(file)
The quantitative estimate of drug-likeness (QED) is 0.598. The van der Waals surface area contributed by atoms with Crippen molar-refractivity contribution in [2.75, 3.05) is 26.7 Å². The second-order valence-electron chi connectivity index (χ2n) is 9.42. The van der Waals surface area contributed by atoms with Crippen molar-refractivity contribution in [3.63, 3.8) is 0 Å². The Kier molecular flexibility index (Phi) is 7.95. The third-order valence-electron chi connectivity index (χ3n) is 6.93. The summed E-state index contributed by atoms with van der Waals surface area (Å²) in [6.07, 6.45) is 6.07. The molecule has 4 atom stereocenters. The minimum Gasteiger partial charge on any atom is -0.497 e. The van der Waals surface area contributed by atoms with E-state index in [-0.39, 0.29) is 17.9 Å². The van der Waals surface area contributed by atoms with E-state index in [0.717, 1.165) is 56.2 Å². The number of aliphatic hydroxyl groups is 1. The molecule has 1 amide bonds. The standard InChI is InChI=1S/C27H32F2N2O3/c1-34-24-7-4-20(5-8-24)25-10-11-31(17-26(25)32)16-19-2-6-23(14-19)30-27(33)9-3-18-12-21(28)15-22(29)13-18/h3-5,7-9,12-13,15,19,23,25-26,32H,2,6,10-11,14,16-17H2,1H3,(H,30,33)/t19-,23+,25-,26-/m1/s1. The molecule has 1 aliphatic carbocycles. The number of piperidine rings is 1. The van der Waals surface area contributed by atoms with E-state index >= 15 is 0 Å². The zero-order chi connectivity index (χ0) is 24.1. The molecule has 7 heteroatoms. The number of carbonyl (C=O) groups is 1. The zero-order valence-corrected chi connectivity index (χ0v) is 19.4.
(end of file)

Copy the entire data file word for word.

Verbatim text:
The quantitative estimate of drug-likeness (QED) is 0.598. The van der Waals surface area contributed by atoms with Crippen molar-refractivity contribution in [2.75, 3.05) is 26.7 Å². The second-order valence-electron chi connectivity index (χ2n) is 9.42. The van der Waals surface area contributed by atoms with Crippen molar-refractivity contribution in [3.63, 3.8) is 0 Å². The Kier molecular flexibility index (Phi) is 7.95. The third-order valence-electron chi connectivity index (χ3n) is 6.93. The summed E-state index contributed by atoms with van der Waals surface area (Å²) in [6.07, 6.45) is 6.07. The molecule has 4 atom stereocenters. The minimum Gasteiger partial charge on any atom is -0.497 e. The van der Waals surface area contributed by atoms with E-state index in [-0.39, 0.29) is 17.9 Å². The van der Waals surface area contributed by atoms with E-state index in [0.717, 1.165) is 56.2 Å². The number of aliphatic hydroxyl groups is 1. The molecule has 1 amide bonds. The standard InChI is InChI=1S/C27H32F2N2O3/c1-34-24-7-4-20(5-8-24)25-10-11-31(17-26(25)32)16-19-2-6-23(14-19)30-27(33)9-3-18-12-21(28)15-22(29)13-18/h3-5,7-9,12-13,15,19,23,25-26,32H,2,6,10-11,14,16-17H2,1H3,(H,30,33)/t19-,23+,25-,26-/m1/s1. The molecule has 1 aliphatic carbocycles. The number of piperidine rings is 1. The van der Waals surface area contributed by atoms with E-state index >= 15 is 0 Å². The zero-order chi connectivity index (χ0) is 24.1. The molecule has 7 heteroatoms. The number of carbonyl (C=O) groups is 1. The zero-order valence-corrected chi connectivity index (χ0v) is 19.4.